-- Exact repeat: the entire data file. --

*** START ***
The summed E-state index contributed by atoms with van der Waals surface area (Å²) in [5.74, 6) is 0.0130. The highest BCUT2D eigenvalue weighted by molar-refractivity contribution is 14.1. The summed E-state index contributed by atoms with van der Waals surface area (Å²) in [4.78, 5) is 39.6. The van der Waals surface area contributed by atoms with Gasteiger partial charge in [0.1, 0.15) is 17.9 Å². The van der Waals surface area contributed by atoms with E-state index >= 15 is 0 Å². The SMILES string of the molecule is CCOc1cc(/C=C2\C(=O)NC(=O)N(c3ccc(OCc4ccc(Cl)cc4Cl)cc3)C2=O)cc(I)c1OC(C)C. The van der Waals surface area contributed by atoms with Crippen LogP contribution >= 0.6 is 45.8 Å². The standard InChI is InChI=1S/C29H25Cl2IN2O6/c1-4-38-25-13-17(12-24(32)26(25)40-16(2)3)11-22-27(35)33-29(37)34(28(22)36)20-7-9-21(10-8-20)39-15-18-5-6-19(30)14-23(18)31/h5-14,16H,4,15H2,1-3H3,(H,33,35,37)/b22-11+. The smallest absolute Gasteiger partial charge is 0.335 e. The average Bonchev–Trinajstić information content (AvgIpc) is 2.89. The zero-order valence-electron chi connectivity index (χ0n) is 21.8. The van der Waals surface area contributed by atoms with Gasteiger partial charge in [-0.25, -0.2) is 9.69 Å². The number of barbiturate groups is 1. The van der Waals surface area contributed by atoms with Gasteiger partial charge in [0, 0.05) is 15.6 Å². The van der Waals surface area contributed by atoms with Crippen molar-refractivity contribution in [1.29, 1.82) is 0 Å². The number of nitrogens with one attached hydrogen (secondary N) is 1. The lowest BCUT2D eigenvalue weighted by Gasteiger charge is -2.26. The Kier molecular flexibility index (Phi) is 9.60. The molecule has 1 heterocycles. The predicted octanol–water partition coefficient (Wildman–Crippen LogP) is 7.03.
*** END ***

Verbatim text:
The summed E-state index contributed by atoms with van der Waals surface area (Å²) in [5.74, 6) is 0.0130. The highest BCUT2D eigenvalue weighted by molar-refractivity contribution is 14.1. The summed E-state index contributed by atoms with van der Waals surface area (Å²) in [4.78, 5) is 39.6. The van der Waals surface area contributed by atoms with Gasteiger partial charge in [0.1, 0.15) is 17.9 Å². The van der Waals surface area contributed by atoms with E-state index >= 15 is 0 Å². The SMILES string of the molecule is CCOc1cc(/C=C2\C(=O)NC(=O)N(c3ccc(OCc4ccc(Cl)cc4Cl)cc3)C2=O)cc(I)c1OC(C)C. The van der Waals surface area contributed by atoms with Crippen LogP contribution >= 0.6 is 45.8 Å². The standard InChI is InChI=1S/C29H25Cl2IN2O6/c1-4-38-25-13-17(12-24(32)26(25)40-16(2)3)11-22-27(35)33-29(37)34(28(22)36)20-7-9-21(10-8-20)39-15-18-5-6-19(30)14-23(18)31/h5-14,16H,4,15H2,1-3H3,(H,33,35,37)/b22-11+. The smallest absolute Gasteiger partial charge is 0.335 e. The average Bonchev–Trinajstić information content (AvgIpc) is 2.89. The zero-order valence-electron chi connectivity index (χ0n) is 21.8. The van der Waals surface area contributed by atoms with Gasteiger partial charge in [-0.25, -0.2) is 9.69 Å². The number of barbiturate groups is 1. The van der Waals surface area contributed by atoms with Gasteiger partial charge in [0, 0.05) is 15.6 Å². The van der Waals surface area contributed by atoms with Crippen molar-refractivity contribution in [1.29, 1.82) is 0 Å². The number of nitrogens with one attached hydrogen (secondary N) is 1. The lowest BCUT2D eigenvalue weighted by Gasteiger charge is -2.26. The Kier molecular flexibility index (Phi) is 9.60. The molecule has 1 heterocycles. The predicted octanol–water partition coefficient (Wildman–Crippen LogP) is 7.03.